Hewat came from a long line of Calvinist farmers, notaries and churchmen. The earliest record of the name appears to be a William Hewat (born about 1366); the UK National Archives show he bore witness to a grant of land and tenement at Nustede (Newstead) in 1387. Peter Hewat (born before 1482) was a Notary in Roxburgh Scotland; the National Archives of Scotland show he was a witness to an assignment of land to the church on 16 September 1503. James Hewat, was a Dominican Order friar in Dundee in the 1520s, and one of the earliest teachers of Calvin's doctrine in Scotland. In the conflicts between Catholic, Protestant and then Anglican and Puritan religions, Hewats often found themselves on the wrong side. In 1619 (the year before Mayflower) Peter Hewat a church leader, notary and member of the Parliament of Scotland, was exiled to Crossraguel Abbey (which had been given to him in 1612 by the king) after James VI of Scotland had become head of the official Anglican church as James I of England. By the 18th century Hewats were farming around Roxburgh when Alexander's grandfather James was expelled from his kirk for taking over other people's land. However, Alexander's father Richard (1707–1776) became an elder of the church and is described on his tombstone, still standing in Roxburgh churchyard, as "an honest and industrious man and a sincere and devout Christian".
Hewat was a young man of about twenty-four when he arrived in Charleston in 1763 as minister of the Scots (First Presbyterian) Church there. He had received his early education at Kelso Grammar School in Scotland and had attended the University of Edinburgh. Shortly after his arrival in Charleston he was elected to the St. Andrew's Club, an organisation of native-born Scotsmen which included some of the colony's leading men, and so had the chance to secure authentic evidence and first-hand experience for his historical narrative. His association with royal officials gave him access to official documents which he used in his history.
Hewat's first volume attempts to outline the earliest settlement of North America, and the reasons for the influx of British, French and other European migrants in the early 17th century due to religious conflict at home. He wrote: “Amidst cold, hunger, toil, disease, and distress of every kind, they comforted themselves with the thoughts of being removed far out of the reach of tyrants, and triumphed in their deliverance from an idolatrous and wicked nation.”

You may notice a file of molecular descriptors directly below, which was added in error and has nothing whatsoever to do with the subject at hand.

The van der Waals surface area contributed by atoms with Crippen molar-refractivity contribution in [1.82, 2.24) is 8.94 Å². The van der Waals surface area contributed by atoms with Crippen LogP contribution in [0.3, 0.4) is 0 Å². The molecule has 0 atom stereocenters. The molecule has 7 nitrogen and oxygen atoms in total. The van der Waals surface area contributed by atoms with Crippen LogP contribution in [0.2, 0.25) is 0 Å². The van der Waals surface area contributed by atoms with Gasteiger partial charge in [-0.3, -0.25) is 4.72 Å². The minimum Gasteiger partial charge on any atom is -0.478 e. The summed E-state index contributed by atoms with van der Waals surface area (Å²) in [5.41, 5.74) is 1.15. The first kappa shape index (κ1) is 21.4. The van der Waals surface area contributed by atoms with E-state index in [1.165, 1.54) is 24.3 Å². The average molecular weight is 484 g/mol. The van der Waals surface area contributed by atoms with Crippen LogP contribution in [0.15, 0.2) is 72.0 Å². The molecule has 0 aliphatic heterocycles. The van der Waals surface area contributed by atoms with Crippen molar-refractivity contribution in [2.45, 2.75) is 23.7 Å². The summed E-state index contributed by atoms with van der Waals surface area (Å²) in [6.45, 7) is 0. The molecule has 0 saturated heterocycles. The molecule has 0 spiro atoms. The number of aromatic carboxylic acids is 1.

Hewat describes in much detail the conditions and customs of American Indians, with whom he shows sympathy despite their threat to European immigrants. “When Julius Caesar carried the Roman arms into Britain, and Germanicus over-ran the forests of Germany, did they not find the silvestres of those countries little, if at all, more civilized than the brown natives of America?" And even some humour... "In case of adultery among Indians, the injured husband considers himself as under an obligation to revenge the crime, and he attempts to cut off the ears of the adulterer... This is more severe than the law of Ethelbert, which admitted of a fine from the adulterer, and obliged him to purchase another wife for the injured husband."
He describes the settlement of Carolina by aristocratic British Proprietors, the setting up of plantations, wars with the Indians, the Spanish and Pirates, and the hardships of the climate. "New settlers in all countries and climates are subject to many hardships, especially such as are in low and indigent circumstances; but those of the first settlers of Carolina must have equalled, if not surpassed, every thing of the kind to which men in any age have been exposed." He describes the ravages of smallpox, yellow fever and other diseases on both the native and immigrant population.
Hewat describes the introduction of African slaves, and maintains that "Hawkins had no idea of perpetual slavery, but expected they would be treated as free servants, after they had by their labours brought their masters an equivalent for the expence of their purchase... Hence arose that horrid and inhuman practice of dragging Africans into slavery; which has since been so pursued, in defiance of every principle of justice and religion... Nature has given the people of the one continent no superiority over those of the other; the advantages of Europeans were the effects only of art and improvement."